I did - without any hesitation - for it was always clear that these opportunities are worth far more in the longer run. Despite being the only undergraduate team in the Finals, we emerged as the Winners edging out the teams from IIMs, XLRI and NITIE. Not only was it absolutely enthralling competing at the postgraduate level but living the XL life for three days and interacting with so many students and DTU alumni there was intensively enriching.
In the CAT 2019, I scored a 99.00%ile overall with a 99.90%ile in VARC. Once again, cracking Verbal was solely due to my regular reading and writing habit and not due to solving numerous RC sets. Here are a few tips from my side:
1. Just read whatever you get your hands on, but do spend at least a couple of hours reading every day. Everything from newspaper editorials to Aeon essays to The Atlantic articles to good quality Instagram captions - ranging in a wide variety of themes and styles.
The trick is not to read everything as an RC passage, but to read the exam passage as just another thing you're reading off the internet.
2. Try to gain in-depth insights about the fields you're remotely interested in, but don't force yourself to read something if you find it boring. Instead, identify triggers that interest you, because ultimately it is your level of understanding of a subject that aids comprehension and will help you in GDPI as well.
Familiarity, comfort, ease of reading - all these are offsets - your knowledge will take you through.
3. And I can't stress enough on writing regularly if you want to improve your reading ability and vocab. Even if it is half a page of your diary or just a 100 words on a Reddit thread, do write and express yourself as freely as you can.
Only once you get in those shoes, are you able to firmly grasp the portrayal of the ideas in text from the author's perspective, which is imperative to solving RC questions.
I had only applied to the top 6 IIMs, got a call from Indore and converted it. Strikingly, my interview also mostly revolved around debating, extracurriculars, my research at IIM K and my experiences of competing at various B Schools, which distinctively set me apart from other GEM Fresher candidates.
Post the CAT result as well, I won podium positions at IIM Lucknow, NMIMS and was the National Finalist at many more. And even besides these things, I was a part of 4 societies through this time, including leading 2 at the apex post and establishing one from scratch. I was participating in Parliamentary Debating Tournaments, Quizzes and undertaking Consulting Projects - and also taking final year trips with my friends!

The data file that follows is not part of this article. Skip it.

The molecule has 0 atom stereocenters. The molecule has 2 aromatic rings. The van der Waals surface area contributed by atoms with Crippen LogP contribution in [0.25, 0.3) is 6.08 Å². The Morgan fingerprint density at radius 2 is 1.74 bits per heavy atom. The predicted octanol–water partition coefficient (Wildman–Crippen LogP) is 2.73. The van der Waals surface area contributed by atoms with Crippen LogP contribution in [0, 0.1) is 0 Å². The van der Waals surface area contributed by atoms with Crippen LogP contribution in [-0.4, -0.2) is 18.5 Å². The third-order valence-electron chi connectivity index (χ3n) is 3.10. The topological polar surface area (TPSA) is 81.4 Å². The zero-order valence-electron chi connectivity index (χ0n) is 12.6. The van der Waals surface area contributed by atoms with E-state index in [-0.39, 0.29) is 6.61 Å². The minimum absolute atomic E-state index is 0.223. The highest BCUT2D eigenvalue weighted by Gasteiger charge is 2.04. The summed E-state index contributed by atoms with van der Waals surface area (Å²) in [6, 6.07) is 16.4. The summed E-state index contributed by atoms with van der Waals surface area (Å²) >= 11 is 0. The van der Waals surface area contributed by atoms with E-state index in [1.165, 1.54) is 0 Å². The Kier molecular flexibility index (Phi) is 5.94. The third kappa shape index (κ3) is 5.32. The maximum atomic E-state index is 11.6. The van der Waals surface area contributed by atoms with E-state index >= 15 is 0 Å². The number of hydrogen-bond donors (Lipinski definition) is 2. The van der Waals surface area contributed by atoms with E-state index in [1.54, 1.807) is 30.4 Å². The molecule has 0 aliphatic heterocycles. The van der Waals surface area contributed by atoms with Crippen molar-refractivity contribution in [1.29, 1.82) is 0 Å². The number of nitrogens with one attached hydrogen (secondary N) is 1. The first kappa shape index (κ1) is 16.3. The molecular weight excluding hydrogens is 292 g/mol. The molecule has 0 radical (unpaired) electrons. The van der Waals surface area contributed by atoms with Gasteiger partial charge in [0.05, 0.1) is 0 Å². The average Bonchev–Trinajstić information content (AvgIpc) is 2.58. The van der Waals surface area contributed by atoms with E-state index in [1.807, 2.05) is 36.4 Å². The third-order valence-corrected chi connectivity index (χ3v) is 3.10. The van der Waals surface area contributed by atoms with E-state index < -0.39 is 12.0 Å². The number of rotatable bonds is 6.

Looking back, surely relinquishing some of these things to put in some extra effort on the prep might have made a difference. But there's not an ounce of regret in those decisions cause you can always give the CAT again next year, but you can't go back to being an undergrad and trying out these experiences. At the end of the day, in all honesty, it is these ventures that shape you as a person and condition you for the future - not the hours that you spend stuck to your modules or glued to your screens.
What each aspirant should understand is that CAT is fundamentally an aptitude test, not a knowledge-based exam. The prep should subconsciously be a part of your routine and not an enforced two-hour portion of your day.
You should be reading the newspapers, books, essays because you WANT to - not because you HAVE to. You need to have the zeal to tackle every DILR set as an acumen challenge - not as an obligatory task that your teacher assigned you to do.
TL;DR: Despite initially joining the CAT coaching as a herd follower, it was only after seizing these opportunities that I figured out an MBA is the right thing for me.
The bottom line is that you don’t always need to sacrifice one aspect of your life to succeed at another. If I can do it, perhaps you can too. :)